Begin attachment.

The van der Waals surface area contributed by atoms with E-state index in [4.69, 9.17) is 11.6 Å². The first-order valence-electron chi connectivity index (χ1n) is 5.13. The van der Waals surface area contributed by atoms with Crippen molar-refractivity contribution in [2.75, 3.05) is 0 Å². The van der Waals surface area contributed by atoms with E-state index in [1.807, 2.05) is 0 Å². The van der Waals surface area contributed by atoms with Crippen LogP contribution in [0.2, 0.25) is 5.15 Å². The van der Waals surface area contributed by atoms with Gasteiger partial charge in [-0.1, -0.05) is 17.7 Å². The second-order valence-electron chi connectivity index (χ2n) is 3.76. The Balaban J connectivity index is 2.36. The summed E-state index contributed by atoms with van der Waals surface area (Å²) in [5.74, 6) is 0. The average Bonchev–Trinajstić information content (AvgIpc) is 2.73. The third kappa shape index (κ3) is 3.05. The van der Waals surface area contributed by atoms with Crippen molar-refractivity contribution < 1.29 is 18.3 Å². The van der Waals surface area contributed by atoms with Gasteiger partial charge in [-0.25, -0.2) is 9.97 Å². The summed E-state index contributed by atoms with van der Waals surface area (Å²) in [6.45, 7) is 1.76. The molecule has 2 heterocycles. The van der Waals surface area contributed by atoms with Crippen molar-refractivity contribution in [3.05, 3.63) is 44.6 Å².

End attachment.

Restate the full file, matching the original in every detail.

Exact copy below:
The van der Waals surface area contributed by atoms with E-state index in [4.69, 9.17) is 11.6 Å². The first-order valence-electron chi connectivity index (χ1n) is 5.13. The van der Waals surface area contributed by atoms with Crippen molar-refractivity contribution in [2.75, 3.05) is 0 Å². The van der Waals surface area contributed by atoms with E-state index in [1.807, 2.05) is 0 Å². The van der Waals surface area contributed by atoms with Crippen LogP contribution in [0.2, 0.25) is 5.15 Å². The van der Waals surface area contributed by atoms with Gasteiger partial charge in [-0.1, -0.05) is 17.7 Å². The second-order valence-electron chi connectivity index (χ2n) is 3.76. The Balaban J connectivity index is 2.36. The summed E-state index contributed by atoms with van der Waals surface area (Å²) in [5.74, 6) is 0. The average Bonchev–Trinajstić information content (AvgIpc) is 2.73. The third kappa shape index (κ3) is 3.05. The van der Waals surface area contributed by atoms with Crippen molar-refractivity contribution < 1.29 is 18.3 Å². The van der Waals surface area contributed by atoms with Gasteiger partial charge in [-0.25, -0.2) is 9.97 Å². The summed E-state index contributed by atoms with van der Waals surface area (Å²) in [6.45, 7) is 1.76. The molecule has 2 heterocycles. The van der Waals surface area contributed by atoms with Crippen molar-refractivity contribution in [3.05, 3.63) is 44.6 Å².